In Lincoln Legends, noted historian and Lincoln expert Edward Steers Jr. carefully scrutinizes some of the most notorious tall tales and distorted ideas about America's sixteenth president. These inaccuracies and speculations about Lincoln's personal and professional life abound. Did he write his greatest speech on the back of an envelope on the way to Gettysburg? Did Lincoln appear before a congressional committee to defend his wife against charges of treason? Was he an illegitimate child? Did Lincoln have romantic encounters with women other than his wife? Did he have love affairs with men? What really happened in the weeks leading up to April 14, 1865, and in the aftermath of Lincoln's tragic assassination?
Lincoln Legends evaluates the evidence on all sides of the many heated debates about the Great Emancipator. Not only does Steers weigh the merits of all relevant arguments and interpretations, but he also traces the often fascinating evolution of flawed theories about Lincoln and uncovers the motivations of the individuals -- occasionally sincere but more often cynical, self-serving, and nefarious -- who are responsible for their dispersal.
Based on extensive primary research, the conclusions in Lincoln Legends will settle many of the enduring questions and persistent myths about Lincoln's life once and for all. Steers leaves us with a clearer image of Abraham Lincoln as a man, as an exceptionally effective president, and as a deserving recipient of the nation's admiration.
—William Hanchett, author of Out of the Wilderness: The Life of Abraham Lincoln
The definitive A-to-Z reference to the Abraham Lincoln assassination by Edward Steers, author of Blood on the Moon: The Assassination of Abraham Lincoln. With a foreword by Manhunt author James L. Swanson.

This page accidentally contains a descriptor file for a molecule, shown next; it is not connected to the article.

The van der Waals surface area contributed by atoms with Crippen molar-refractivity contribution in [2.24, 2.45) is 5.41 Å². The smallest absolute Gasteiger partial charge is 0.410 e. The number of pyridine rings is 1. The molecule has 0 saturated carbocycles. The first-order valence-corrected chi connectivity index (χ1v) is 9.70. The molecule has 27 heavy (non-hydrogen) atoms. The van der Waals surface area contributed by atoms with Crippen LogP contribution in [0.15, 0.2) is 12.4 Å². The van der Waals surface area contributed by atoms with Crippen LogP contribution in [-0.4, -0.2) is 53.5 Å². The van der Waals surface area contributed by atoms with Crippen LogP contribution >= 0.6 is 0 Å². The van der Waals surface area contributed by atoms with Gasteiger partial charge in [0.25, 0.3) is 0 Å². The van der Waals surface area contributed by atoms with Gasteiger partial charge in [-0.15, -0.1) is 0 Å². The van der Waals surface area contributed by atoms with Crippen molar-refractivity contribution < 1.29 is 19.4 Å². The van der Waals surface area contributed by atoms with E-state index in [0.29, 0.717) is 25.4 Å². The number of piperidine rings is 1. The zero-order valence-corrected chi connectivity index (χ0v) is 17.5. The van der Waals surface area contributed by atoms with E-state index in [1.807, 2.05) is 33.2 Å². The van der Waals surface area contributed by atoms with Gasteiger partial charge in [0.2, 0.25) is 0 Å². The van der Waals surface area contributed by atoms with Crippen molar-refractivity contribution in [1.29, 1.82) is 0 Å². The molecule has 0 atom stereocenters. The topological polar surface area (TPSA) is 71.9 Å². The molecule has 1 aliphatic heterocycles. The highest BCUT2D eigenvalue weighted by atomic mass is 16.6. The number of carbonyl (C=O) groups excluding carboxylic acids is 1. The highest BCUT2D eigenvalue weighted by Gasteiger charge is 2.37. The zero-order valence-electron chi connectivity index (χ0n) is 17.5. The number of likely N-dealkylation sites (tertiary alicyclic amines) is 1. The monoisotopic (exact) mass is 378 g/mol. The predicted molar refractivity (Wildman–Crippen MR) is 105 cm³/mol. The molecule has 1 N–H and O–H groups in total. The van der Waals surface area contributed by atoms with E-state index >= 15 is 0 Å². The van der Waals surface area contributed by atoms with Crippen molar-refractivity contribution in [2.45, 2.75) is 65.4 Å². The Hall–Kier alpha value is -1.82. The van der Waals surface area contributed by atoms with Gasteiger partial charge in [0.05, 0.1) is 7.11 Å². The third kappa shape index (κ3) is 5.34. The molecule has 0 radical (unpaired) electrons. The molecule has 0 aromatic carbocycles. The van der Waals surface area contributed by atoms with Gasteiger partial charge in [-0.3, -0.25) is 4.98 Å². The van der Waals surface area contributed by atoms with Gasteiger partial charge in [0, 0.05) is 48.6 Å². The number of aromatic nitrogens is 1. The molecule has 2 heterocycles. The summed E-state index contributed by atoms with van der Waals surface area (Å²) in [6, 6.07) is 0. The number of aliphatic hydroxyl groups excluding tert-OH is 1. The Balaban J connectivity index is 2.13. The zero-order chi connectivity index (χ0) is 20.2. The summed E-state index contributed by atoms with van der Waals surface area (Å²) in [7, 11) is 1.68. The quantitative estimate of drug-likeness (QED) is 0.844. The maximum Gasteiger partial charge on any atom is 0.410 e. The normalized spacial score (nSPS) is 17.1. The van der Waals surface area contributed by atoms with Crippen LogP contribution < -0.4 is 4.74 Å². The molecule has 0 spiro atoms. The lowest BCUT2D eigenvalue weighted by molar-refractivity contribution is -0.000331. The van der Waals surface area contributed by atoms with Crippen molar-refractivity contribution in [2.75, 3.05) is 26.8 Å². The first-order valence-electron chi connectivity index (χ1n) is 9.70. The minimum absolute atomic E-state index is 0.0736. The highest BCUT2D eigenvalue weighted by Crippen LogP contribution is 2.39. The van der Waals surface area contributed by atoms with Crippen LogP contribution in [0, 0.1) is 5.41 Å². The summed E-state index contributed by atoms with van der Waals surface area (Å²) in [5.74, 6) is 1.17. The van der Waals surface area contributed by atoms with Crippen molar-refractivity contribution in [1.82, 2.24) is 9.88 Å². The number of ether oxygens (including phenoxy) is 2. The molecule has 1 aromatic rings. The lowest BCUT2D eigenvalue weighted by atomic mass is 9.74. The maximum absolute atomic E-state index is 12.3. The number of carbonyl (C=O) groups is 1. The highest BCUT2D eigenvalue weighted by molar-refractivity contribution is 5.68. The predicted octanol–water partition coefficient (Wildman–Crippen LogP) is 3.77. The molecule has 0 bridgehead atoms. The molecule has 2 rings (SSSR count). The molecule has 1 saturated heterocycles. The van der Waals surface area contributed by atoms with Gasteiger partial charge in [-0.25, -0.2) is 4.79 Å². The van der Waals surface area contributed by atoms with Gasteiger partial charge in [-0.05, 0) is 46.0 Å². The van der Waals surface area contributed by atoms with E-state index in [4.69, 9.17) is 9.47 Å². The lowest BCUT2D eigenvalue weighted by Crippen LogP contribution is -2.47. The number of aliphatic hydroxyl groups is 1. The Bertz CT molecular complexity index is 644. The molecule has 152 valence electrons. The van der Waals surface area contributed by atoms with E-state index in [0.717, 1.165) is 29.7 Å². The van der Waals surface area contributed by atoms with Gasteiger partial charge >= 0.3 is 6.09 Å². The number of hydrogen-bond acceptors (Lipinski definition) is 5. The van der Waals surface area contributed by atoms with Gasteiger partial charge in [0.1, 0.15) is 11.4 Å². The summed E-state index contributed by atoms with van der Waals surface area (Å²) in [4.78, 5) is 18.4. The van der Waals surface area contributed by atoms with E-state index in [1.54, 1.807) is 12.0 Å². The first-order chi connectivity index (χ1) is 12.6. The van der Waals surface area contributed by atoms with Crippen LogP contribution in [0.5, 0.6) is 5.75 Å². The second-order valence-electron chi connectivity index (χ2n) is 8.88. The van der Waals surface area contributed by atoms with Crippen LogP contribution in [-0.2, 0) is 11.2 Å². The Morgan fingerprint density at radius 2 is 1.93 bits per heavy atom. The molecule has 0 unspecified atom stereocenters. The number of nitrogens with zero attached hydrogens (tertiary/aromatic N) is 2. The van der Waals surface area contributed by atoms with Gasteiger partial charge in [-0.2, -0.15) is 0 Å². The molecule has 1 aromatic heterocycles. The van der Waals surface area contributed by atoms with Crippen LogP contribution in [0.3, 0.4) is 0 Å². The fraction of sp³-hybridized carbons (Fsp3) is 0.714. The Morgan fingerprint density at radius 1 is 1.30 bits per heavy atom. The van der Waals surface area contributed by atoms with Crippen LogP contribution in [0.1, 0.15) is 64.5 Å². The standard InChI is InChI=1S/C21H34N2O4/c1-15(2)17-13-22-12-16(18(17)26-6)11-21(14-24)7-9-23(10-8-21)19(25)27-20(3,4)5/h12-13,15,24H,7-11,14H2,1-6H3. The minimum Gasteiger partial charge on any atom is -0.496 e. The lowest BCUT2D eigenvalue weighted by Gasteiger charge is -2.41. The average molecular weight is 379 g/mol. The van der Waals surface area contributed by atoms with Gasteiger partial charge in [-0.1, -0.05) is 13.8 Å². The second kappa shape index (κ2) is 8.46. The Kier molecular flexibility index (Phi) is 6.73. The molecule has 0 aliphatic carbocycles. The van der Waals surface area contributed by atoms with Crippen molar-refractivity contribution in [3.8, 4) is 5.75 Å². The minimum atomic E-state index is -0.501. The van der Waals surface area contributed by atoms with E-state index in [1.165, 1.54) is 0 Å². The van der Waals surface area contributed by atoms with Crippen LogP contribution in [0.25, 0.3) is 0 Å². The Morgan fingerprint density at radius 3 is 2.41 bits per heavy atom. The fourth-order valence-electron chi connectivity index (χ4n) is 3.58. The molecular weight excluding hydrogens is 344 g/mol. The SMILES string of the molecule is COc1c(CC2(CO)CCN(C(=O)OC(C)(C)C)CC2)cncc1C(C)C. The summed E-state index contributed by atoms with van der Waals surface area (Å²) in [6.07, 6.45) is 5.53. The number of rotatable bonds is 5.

New president Andrew Johnson's executive order on May 1 directed that persons charged with Lincoln's murder stand trial before a military tribunal. The trial lasted more than fifty days, and 366 witnesses gave testimony. Benn Pitman, a recognized expert in phonography, an early form of shorthand, was awarded the government contract to produce a transcription of each day's testimony. Pitman made these transcripts available to the prosecution and the defense, as well as to select members of the press.
Although three versions of the trial testimony were published, Pitman's edited collection was the most accessible. He skillfully winnowed the 4,300 pages of transcription into one volume, collated the testimony by defendant, indexed the testimony by name and date, and added summaries of the testimony.
In The Trial, assassination scholars guide readers through all 421 pages of testimony, illuminating Pitman's record. By drawing together the evidence that resulted in the conspirators' convictions, The Trial leaves no doubt as to the events surrounding the assassination of Abraham Lincoln, making this book a fascinating account of the trial as well as an essential resource.